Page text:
Every year the makers of graphic design software aim to improve their products, to help us to work faster and with less boring repetition. This year, though, the rise of artificial intelligence seems to have ramped things up a notch.
For example, at Adobe’s annual conference in November it unveiled Sensei, a new platform that combines its Creative Cloud suite of design, photo and animation tools with an AI and machine learning framework.
In their own words: “In Creative Cloud, Adobe Sensei anticipates your next move. It recreates elements in photos where they didn’t exist, by studying nearby pixels. It sees type and recreates fonts for you. It identifies objects in your images and adds searchable words to your photo tags. And it recognizes faces, placing landmarks on eyebrows and lips so you can change expressions with click. Now tasks that take minutes are done in seconds.” Serious stuff.
Of course, the next big AI leaps in design software are just as likely to come from small, nimble startups as tech giants. So new tools are emerging in the arenas of interface design (with the likes of the Wix Design AI and The Grid), image retouching (with the Neural Photo Editor) and even in the logo design space. We’ve seen various attempts at logo creators already, of course, from the likes of Tailor Brands and Squarespace. But MarkMaker, a tool launched in 2016 in prototype, seems a little more sophisticated and potentially game-changing; using a ‘genetic algorithm’ that allows it to learn your preferences and automatically improve your designs over time.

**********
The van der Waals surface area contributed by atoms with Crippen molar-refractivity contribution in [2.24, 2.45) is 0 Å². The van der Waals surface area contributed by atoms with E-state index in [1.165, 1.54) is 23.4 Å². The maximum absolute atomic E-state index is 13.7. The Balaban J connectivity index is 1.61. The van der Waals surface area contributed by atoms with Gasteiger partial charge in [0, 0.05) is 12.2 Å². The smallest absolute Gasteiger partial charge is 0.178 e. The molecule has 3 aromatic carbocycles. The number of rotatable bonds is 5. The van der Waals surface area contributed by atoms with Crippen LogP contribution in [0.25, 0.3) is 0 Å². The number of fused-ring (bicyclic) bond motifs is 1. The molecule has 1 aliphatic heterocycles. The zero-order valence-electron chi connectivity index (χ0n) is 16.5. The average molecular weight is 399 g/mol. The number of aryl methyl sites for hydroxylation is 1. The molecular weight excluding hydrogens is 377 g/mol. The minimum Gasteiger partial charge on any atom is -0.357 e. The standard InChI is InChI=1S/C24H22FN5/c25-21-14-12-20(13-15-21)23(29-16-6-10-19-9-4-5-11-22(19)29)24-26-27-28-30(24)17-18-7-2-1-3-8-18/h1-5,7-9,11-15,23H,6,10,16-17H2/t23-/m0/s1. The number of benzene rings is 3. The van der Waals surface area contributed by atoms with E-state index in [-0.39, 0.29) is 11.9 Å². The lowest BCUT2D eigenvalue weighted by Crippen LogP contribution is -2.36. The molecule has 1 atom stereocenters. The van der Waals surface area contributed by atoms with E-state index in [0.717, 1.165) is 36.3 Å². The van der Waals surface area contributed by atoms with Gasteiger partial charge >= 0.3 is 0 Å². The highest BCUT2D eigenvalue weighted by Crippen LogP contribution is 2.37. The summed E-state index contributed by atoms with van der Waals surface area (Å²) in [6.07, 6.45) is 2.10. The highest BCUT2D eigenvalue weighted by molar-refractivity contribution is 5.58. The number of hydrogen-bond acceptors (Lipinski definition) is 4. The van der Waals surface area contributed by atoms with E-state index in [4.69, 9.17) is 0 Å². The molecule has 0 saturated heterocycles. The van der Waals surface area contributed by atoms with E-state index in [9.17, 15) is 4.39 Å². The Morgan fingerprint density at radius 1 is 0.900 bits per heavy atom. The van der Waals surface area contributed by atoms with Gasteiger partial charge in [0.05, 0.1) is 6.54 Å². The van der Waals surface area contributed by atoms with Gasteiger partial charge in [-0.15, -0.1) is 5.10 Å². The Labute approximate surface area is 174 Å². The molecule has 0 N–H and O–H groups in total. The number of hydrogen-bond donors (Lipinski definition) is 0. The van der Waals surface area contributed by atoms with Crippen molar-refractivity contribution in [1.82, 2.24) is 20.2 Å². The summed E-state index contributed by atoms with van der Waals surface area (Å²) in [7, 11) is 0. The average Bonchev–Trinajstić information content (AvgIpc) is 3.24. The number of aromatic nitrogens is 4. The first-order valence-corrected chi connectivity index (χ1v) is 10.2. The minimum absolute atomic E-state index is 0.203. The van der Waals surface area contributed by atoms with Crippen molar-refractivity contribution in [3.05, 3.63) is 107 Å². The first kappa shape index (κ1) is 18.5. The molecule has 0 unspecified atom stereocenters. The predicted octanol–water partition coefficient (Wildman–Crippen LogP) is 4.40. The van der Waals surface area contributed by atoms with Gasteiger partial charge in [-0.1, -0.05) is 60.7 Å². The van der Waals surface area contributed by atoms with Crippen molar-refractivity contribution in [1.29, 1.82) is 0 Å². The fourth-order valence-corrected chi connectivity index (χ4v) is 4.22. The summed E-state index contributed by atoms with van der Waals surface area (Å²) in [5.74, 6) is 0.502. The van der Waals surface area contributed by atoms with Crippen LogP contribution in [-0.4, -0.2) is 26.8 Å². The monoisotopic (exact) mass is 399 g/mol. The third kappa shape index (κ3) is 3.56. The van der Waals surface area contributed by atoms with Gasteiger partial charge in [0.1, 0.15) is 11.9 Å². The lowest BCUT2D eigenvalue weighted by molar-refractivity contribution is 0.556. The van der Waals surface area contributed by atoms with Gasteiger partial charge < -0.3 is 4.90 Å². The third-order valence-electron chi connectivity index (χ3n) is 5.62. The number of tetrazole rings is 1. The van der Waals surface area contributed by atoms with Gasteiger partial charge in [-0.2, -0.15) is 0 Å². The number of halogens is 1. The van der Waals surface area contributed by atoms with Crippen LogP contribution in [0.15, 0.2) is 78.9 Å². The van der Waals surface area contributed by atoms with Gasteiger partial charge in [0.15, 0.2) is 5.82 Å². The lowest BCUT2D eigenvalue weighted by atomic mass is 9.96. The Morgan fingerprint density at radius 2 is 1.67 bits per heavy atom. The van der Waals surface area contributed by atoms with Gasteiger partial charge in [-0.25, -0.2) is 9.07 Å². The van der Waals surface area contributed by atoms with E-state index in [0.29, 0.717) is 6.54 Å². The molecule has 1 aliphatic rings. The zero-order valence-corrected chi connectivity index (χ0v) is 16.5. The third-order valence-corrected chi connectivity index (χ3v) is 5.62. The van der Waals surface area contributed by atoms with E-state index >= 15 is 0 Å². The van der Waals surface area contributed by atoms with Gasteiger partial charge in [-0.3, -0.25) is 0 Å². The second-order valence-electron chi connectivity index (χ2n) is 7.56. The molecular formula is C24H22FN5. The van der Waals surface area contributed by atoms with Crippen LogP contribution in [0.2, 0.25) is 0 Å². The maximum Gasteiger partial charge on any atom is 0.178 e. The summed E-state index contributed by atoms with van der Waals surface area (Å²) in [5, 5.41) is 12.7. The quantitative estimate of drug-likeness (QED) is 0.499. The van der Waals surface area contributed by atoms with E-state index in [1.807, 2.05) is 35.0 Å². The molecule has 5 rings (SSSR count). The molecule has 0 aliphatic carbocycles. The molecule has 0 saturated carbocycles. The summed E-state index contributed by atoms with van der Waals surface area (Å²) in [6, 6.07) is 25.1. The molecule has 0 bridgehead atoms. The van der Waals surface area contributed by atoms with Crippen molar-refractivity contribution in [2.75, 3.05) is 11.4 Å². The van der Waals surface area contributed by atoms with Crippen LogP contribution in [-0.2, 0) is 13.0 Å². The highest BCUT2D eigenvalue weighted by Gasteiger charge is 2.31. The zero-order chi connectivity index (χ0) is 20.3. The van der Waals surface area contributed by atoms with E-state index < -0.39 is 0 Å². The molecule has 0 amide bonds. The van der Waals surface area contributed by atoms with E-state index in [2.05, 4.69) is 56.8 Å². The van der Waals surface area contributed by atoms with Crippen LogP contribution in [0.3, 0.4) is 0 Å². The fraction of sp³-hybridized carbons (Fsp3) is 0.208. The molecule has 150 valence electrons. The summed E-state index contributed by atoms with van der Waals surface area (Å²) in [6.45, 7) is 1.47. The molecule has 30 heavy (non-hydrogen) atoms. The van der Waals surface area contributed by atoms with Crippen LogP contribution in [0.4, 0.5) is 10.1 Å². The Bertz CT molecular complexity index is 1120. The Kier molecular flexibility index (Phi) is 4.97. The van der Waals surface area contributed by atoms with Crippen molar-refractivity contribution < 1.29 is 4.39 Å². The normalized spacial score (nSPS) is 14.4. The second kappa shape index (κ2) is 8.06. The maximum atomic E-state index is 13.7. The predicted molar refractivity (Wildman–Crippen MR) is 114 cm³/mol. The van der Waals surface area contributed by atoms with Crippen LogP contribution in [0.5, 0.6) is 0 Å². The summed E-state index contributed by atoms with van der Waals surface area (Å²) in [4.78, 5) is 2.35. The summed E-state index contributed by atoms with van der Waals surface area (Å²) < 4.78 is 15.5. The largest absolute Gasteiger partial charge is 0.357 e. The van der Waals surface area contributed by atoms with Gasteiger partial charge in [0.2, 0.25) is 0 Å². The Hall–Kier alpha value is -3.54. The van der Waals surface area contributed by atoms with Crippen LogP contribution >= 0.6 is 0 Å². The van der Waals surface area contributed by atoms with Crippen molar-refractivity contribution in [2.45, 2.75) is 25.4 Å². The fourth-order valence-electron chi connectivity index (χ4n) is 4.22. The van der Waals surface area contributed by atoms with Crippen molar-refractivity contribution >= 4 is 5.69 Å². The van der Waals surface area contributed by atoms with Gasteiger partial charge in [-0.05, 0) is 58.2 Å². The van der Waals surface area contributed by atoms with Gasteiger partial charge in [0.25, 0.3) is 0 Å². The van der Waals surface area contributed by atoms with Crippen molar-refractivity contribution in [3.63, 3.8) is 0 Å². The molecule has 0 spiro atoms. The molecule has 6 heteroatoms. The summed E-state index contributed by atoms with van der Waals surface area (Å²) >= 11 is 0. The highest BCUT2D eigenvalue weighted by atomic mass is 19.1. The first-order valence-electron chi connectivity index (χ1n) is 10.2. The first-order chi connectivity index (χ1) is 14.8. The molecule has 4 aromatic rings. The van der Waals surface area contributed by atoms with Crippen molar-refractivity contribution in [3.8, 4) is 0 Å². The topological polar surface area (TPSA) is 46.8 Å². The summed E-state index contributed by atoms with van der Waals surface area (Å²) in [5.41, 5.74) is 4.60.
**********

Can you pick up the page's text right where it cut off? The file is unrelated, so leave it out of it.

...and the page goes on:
With all of these new apps, it’s still very early days. But with Google recently open sourcing its AI engine Tensorflow, artificial intelligence is likely to explode in 2017, and could end up making the nature of graphic design work very different in the near future. Hold onto your hats…
ABOUT THE AUTHOR
Tom May is a freelance writer and editor specialising in design and technology. He was previously associate editor at Creative Bloq and deputy editor at net magazine, the world’s best-selling magazine for web designers. Over two decades in journalism he’s worked for a wide range of mainstream titles including The Sun, Radio Times, NME, Heat, Company and Bella.